• City centres: Money should be spent on making city centres more attractive places to do business through a £5 billion City Centre Productivity Fund.
  • R&D spending: The Government should focus increased R&D spending in the places where it is most likely to have an impact – places where innovation is already happening.  Because of their scale, large cities are the most obvious candidates for this.

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Where needs to be levelled up?

Cities and large towns in Northern England and the Midlands are among the places most in need of levelling up. Many lag far behind places in the Greater South East of England on a range of levelling up measures. For example:

  • Health: the average male resident in Westminster lives 10 years longer than someone in Glasgow local authority.
  • Skills: In 2019, 30 per cent of working-age people did not have five good GCSEs or equivalent in Barrow-on-Furness, and 22 per cent had degree. This compares to 9 per cent and 59 per cent respectively in St Albans.
  • Productivity: on average, a worker in Milton Keynes produced in three days what a worker in Blackburn takes five days to produce in 2018.

The North lags the South on a range of indicators

Source: ONS

Skills and productivity in particular directly impact people’s personal prosperity: People in London are paid £16,150 more per year on average than people in Burnley.

Productivity across Great Britain, 2018

Source: ONS

Note: Four local authorities that border a city have been classed as more rural because of their size. These are County Durham, Northumberland, Scottish Borders and Powys.

The pandemic has made this north-south divide even worse. Our 2021 Cities Outlook research found that Covid-19’s economic damage makes the promise to level up the North and Midlands four times harder and risks levelling down prosperous places in southern England. Birmingham, Hull and Blackpool face the biggest challenges.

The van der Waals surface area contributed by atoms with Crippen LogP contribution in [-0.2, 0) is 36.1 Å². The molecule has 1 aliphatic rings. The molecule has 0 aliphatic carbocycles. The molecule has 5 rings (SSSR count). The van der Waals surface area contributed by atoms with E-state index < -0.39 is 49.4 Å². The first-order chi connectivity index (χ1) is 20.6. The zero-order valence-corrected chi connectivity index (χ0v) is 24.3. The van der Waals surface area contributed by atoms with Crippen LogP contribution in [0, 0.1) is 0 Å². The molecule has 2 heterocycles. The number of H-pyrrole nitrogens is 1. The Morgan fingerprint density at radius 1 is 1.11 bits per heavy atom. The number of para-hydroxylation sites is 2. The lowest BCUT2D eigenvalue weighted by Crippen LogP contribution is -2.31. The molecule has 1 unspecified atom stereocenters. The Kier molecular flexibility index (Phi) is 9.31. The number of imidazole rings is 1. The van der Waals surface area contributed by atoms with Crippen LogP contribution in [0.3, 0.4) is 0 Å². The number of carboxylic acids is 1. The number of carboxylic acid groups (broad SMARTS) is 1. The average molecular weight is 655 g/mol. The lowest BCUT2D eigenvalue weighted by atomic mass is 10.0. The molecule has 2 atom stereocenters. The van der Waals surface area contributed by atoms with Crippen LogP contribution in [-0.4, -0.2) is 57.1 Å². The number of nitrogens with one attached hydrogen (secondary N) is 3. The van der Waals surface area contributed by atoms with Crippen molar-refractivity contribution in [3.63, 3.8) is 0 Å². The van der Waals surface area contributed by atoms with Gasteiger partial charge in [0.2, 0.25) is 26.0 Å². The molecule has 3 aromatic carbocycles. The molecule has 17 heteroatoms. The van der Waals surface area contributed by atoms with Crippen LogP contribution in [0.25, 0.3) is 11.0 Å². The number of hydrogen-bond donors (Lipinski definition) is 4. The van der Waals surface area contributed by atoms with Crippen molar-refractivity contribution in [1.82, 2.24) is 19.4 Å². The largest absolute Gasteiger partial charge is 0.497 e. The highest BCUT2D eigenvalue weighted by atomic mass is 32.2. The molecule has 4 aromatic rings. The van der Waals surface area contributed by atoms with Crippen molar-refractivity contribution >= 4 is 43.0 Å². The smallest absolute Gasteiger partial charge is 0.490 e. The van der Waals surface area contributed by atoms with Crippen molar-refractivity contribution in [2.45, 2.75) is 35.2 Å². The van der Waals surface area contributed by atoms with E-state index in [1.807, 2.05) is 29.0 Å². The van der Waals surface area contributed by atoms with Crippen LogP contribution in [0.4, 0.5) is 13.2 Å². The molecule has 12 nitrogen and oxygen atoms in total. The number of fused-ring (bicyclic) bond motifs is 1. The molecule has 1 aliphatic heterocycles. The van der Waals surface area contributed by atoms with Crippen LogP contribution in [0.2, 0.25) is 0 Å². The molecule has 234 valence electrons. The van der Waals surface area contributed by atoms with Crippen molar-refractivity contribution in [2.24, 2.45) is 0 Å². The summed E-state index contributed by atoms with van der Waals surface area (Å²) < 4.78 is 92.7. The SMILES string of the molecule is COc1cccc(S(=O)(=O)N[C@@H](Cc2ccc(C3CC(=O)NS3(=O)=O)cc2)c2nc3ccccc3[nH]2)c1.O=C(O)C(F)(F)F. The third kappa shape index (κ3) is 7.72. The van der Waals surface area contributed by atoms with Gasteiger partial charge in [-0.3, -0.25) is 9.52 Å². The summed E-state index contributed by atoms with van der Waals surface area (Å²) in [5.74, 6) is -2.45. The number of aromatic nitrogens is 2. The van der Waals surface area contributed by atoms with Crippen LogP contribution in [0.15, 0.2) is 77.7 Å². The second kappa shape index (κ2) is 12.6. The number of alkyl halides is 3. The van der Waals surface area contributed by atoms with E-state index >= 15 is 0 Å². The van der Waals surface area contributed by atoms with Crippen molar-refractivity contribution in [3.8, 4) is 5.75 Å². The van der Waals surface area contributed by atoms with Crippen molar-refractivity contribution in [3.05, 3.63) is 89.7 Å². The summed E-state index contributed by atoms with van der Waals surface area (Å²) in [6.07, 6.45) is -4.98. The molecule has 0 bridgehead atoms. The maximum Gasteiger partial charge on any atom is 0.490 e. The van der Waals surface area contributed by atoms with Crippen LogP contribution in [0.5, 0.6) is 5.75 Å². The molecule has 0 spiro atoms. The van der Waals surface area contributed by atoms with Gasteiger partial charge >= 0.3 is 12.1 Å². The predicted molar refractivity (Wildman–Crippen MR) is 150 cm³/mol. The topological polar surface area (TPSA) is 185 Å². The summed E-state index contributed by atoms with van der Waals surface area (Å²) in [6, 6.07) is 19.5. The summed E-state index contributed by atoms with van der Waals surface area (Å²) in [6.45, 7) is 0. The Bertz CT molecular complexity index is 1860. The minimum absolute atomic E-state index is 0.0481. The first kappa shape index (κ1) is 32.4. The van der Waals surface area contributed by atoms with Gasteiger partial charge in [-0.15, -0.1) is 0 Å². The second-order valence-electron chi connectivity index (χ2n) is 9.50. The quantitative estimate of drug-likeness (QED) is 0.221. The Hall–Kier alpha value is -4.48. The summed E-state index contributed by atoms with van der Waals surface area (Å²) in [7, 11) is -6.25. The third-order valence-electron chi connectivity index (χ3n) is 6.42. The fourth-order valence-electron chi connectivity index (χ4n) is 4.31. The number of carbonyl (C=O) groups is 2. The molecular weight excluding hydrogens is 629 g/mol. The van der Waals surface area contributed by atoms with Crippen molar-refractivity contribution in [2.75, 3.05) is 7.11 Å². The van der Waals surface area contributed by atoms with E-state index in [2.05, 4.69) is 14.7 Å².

The impact of the pandemic on the UK job market

Source: ONS, claimant count March 2020 and November 2020, population estimates 2019. Data is not seasonally adjusted.

However, policy makers should not forget that some places in the south also need to be levelled up, particularly due to the pandemic. Many southern cities that were previously reliant on the aviation industry are now struggling – in particular Crawley, Slough and Luton.
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Levelling Up White Paper analysis

Core levelling up work

A collection of our most prominent work on the Government’s levelling up agenda, covering the nature of the challenge faced, proposing actionable policy solutions and offering a framework for success.

So you want to level up?

Paul Swinney

In advance of the Government’s forthcoming Levelling Up White Paper, this briefing sets out what the levelling up agenda should aim to achieve and a strategy for achieving it.

Briefing 17 Jun 2021

Levelling up lessons from Germany

Centre for Cities’ recent research has explored in-depth the lessons that policymakers can learn from the German experience when it comes to levelling up the UK economy.

City Minutes: how to level up the UK

Our levelling up podcast mini-series explored the regional inequalities that different parts of the UK face, with a focus on which policies the Government should implement to bridge these divides and level up the country.

Events: the levelling up dilemma

Our levelling up events have welcomed city leaders, policy makers and leading thinkers to unpick the levelling up dilemma from various angles.

Our work on levelling up the UK